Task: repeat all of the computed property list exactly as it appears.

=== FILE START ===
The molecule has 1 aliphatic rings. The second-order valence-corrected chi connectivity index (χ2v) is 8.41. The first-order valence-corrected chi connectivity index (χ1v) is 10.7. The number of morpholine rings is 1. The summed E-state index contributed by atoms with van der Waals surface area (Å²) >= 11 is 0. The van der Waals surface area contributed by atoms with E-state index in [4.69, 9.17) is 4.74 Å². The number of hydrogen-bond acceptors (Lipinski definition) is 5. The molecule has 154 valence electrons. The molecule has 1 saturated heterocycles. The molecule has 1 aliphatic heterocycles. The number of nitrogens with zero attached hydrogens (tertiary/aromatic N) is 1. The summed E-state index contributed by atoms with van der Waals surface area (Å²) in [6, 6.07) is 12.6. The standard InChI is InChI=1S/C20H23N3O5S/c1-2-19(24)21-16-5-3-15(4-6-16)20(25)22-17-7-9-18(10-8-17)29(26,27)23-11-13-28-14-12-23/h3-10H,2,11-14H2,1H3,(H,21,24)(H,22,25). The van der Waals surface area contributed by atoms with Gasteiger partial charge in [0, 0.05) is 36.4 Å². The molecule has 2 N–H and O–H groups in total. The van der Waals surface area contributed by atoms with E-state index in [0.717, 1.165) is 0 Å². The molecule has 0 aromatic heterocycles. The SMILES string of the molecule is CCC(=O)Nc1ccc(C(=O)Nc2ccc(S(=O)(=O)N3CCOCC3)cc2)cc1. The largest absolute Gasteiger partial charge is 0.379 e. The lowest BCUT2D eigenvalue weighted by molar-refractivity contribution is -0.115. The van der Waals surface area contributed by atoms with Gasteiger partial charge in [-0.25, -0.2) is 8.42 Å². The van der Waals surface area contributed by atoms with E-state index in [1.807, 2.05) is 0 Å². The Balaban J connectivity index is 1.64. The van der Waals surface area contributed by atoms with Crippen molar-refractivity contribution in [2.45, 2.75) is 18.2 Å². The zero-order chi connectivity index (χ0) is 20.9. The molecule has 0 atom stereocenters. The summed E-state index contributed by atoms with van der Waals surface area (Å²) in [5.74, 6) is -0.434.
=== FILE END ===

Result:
The molecule has 1 aliphatic rings. The second-order valence-corrected chi connectivity index (χ2v) is 8.41. The first-order valence-corrected chi connectivity index (χ1v) is 10.7. The number of morpholine rings is 1. The summed E-state index contributed by atoms with van der Waals surface area (Å²) >= 11 is 0. The van der Waals surface area contributed by atoms with E-state index in [4.69, 9.17) is 4.74 Å². The number of hydrogen-bond acceptors (Lipinski definition) is 5. The molecule has 154 valence electrons. The molecule has 1 saturated heterocycles. The molecule has 1 aliphatic heterocycles. The number of nitrogens with zero attached hydrogens (tertiary/aromatic N) is 1. The summed E-state index contributed by atoms with van der Waals surface area (Å²) in [6, 6.07) is 12.6. The standard InChI is InChI=1S/C20H23N3O5S/c1-2-19(24)21-16-5-3-15(4-6-16)20(25)22-17-7-9-18(10-8-17)29(26,27)23-11-13-28-14-12-23/h3-10H,2,11-14H2,1H3,(H,21,24)(H,22,25). The van der Waals surface area contributed by atoms with Gasteiger partial charge in [0, 0.05) is 36.4 Å². The molecule has 2 N–H and O–H groups in total. The van der Waals surface area contributed by atoms with E-state index in [0.717, 1.165) is 0 Å². The molecule has 0 aromatic heterocycles. The SMILES string of the molecule is CCC(=O)Nc1ccc(C(=O)Nc2ccc(S(=O)(=O)N3CCOCC3)cc2)cc1. The largest absolute Gasteiger partial charge is 0.379 e. The lowest BCUT2D eigenvalue weighted by molar-refractivity contribution is -0.115. The van der Waals surface area contributed by atoms with Gasteiger partial charge in [-0.25, -0.2) is 8.42 Å². The van der Waals surface area contributed by atoms with E-state index in [1.807, 2.05) is 0 Å². The Balaban J connectivity index is 1.64. The van der Waals surface area contributed by atoms with Crippen molar-refractivity contribution in [2.45, 2.75) is 18.2 Å². The zero-order chi connectivity index (χ0) is 20.9. The molecule has 0 atom stereocenters. The summed E-state index contributed by atoms with van der Waals surface area (Å²) in [5.74, 6) is -0.434.